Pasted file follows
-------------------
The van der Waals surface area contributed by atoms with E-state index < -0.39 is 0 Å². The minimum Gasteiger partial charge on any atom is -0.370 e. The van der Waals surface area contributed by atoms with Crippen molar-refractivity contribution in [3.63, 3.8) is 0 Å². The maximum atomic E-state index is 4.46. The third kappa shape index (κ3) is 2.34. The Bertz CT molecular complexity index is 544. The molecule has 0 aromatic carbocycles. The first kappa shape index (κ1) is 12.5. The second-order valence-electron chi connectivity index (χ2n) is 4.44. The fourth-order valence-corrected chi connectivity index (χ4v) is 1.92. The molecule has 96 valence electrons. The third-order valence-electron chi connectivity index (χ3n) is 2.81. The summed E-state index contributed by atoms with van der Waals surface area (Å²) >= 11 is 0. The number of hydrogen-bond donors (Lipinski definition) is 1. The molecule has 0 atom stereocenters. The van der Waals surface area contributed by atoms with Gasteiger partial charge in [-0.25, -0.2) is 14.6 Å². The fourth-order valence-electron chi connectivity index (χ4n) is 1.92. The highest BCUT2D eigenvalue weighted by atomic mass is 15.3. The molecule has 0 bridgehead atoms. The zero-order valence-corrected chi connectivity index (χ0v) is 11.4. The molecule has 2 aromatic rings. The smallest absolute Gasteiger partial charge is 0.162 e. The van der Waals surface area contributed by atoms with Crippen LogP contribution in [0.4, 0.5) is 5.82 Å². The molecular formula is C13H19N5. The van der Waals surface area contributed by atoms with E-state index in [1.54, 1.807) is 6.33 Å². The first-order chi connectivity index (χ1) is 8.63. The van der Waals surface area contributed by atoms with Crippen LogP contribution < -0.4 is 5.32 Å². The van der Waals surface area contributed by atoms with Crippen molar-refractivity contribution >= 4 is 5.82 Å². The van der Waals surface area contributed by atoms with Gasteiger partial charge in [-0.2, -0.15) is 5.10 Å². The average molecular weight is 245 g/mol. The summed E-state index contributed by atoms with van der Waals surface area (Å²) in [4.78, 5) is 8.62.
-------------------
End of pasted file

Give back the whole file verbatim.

The van der Waals surface area contributed by atoms with E-state index < -0.39 is 0 Å². The minimum Gasteiger partial charge on any atom is -0.370 e. The van der Waals surface area contributed by atoms with Crippen molar-refractivity contribution in [3.63, 3.8) is 0 Å². The maximum atomic E-state index is 4.46. The third kappa shape index (κ3) is 2.34. The Bertz CT molecular complexity index is 544. The molecule has 0 aromatic carbocycles. The first kappa shape index (κ1) is 12.5. The second-order valence-electron chi connectivity index (χ2n) is 4.44. The fourth-order valence-corrected chi connectivity index (χ4v) is 1.92. The molecule has 96 valence electrons. The third-order valence-electron chi connectivity index (χ3n) is 2.81. The summed E-state index contributed by atoms with van der Waals surface area (Å²) >= 11 is 0. The number of hydrogen-bond donors (Lipinski definition) is 1. The molecule has 0 atom stereocenters. The van der Waals surface area contributed by atoms with Gasteiger partial charge in [-0.25, -0.2) is 14.6 Å². The fourth-order valence-electron chi connectivity index (χ4n) is 1.92. The highest BCUT2D eigenvalue weighted by atomic mass is 15.3. The molecule has 0 bridgehead atoms. The zero-order valence-corrected chi connectivity index (χ0v) is 11.4. The molecule has 2 aromatic rings. The smallest absolute Gasteiger partial charge is 0.162 e. The van der Waals surface area contributed by atoms with Crippen LogP contribution in [0.4, 0.5) is 5.82 Å². The molecular formula is C13H19N5. The van der Waals surface area contributed by atoms with E-state index in [1.54, 1.807) is 6.33 Å². The first-order chi connectivity index (χ1) is 8.63. The van der Waals surface area contributed by atoms with Crippen LogP contribution < -0.4 is 5.32 Å². The van der Waals surface area contributed by atoms with Crippen molar-refractivity contribution >= 4 is 5.82 Å². The van der Waals surface area contributed by atoms with Gasteiger partial charge in [-0.2, -0.15) is 5.10 Å². The average molecular weight is 245 g/mol. The summed E-state index contributed by atoms with van der Waals surface area (Å²) in [4.78, 5) is 8.62.